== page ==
My wife and I took our grandchildren to a theme park for our granddaughter’s birthday. Though we were exhausted by the end of the day, it was a lot of fun and we were glad we went. It was fun to watch our grandchildren ride the rides, meet the characters in costume and eat lots of foods we might not normally eat at home.
Because we live in a very diverse part of the country, many of the other families there spoke languages other than English. One family was sitting next to us chatting away in another language but almost every sentence had an English word or two mixed in. Apparently there is not a perfect translation for “face paint” or “roller coaster” or “ferris wheel” in their language. The children, who were bi-lingual, easily inserted English words when needed into a sentence in their heart language, and the parents understood it just fine. It was a great example of communication even when concepts do not quite fit the language we are used to speaking.
What does this have to do with the church?
Churches often speak a language that those outside the church cannot understand. We think that our non-churched friends are uninterested in the things of God when in reality, they simply do not know what we are taking about. We need to learn how to blend ancient theological concepts with modern language so our people can understand what we are talking about. If we refuse to use words that make sense to those around us, we will continue to see the church shrink and drift toward irrelevancy. Like the children at the theme park, we may be surprised how easily we can insert one word for another so others can understand the concepts more clearly.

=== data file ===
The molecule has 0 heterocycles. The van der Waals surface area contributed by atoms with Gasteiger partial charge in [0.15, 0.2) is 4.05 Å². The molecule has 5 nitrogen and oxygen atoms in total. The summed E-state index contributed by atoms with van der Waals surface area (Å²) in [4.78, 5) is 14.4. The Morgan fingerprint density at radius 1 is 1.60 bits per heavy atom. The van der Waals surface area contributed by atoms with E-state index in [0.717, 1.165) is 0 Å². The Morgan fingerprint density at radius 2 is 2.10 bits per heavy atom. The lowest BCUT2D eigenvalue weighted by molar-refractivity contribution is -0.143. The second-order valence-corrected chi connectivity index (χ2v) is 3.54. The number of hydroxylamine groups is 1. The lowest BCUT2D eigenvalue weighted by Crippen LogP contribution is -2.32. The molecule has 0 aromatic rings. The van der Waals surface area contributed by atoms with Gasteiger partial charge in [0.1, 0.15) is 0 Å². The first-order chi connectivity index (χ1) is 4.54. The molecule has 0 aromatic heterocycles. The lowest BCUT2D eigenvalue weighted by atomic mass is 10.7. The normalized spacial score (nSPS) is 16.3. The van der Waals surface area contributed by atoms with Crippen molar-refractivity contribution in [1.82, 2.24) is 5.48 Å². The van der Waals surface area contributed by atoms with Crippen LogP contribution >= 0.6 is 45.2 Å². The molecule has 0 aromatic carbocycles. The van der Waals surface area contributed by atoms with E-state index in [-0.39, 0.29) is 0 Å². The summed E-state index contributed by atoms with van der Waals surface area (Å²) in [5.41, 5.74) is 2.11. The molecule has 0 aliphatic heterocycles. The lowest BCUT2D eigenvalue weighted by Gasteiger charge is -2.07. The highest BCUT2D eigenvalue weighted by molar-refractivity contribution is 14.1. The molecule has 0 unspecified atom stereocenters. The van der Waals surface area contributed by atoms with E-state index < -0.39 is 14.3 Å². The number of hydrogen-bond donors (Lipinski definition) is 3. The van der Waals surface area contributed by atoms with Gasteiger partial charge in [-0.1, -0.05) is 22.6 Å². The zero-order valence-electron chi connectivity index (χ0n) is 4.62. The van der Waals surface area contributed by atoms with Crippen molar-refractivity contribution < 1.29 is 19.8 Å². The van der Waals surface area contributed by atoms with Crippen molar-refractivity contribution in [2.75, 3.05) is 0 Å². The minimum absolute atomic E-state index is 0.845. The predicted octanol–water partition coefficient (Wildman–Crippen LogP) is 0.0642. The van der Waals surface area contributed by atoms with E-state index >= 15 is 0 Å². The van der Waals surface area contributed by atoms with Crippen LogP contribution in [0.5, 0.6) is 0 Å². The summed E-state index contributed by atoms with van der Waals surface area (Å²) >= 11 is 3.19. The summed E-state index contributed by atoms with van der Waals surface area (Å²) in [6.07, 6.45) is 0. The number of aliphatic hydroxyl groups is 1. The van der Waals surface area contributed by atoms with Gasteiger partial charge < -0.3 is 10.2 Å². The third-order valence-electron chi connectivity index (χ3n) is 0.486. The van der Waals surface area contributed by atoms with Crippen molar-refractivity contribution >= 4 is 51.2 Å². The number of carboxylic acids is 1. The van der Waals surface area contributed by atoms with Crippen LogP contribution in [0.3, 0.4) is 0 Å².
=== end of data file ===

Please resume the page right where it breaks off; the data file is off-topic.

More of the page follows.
Here is an idea, make a list of theology concepts important to share with the non-churched people in our lives. Then think of at different ways to express the same thoughts, but using simpler words. Then do again and see if we can make it even simpler. We might be able to speak more clearly than we realize, if we would just try!
Lord, help us learn to communicate Your truth in ways that others can understand. Amen.
Dr. Terry W. Dorsett has been a pastor, church planter, denominational leader and author in New England for more than 20 years. He is a happy husband, a proud father and adoring grandfather. He is a cancer survivor and believes that God works powerfully through times of suffering. He writes extensively and you can find all of his books at: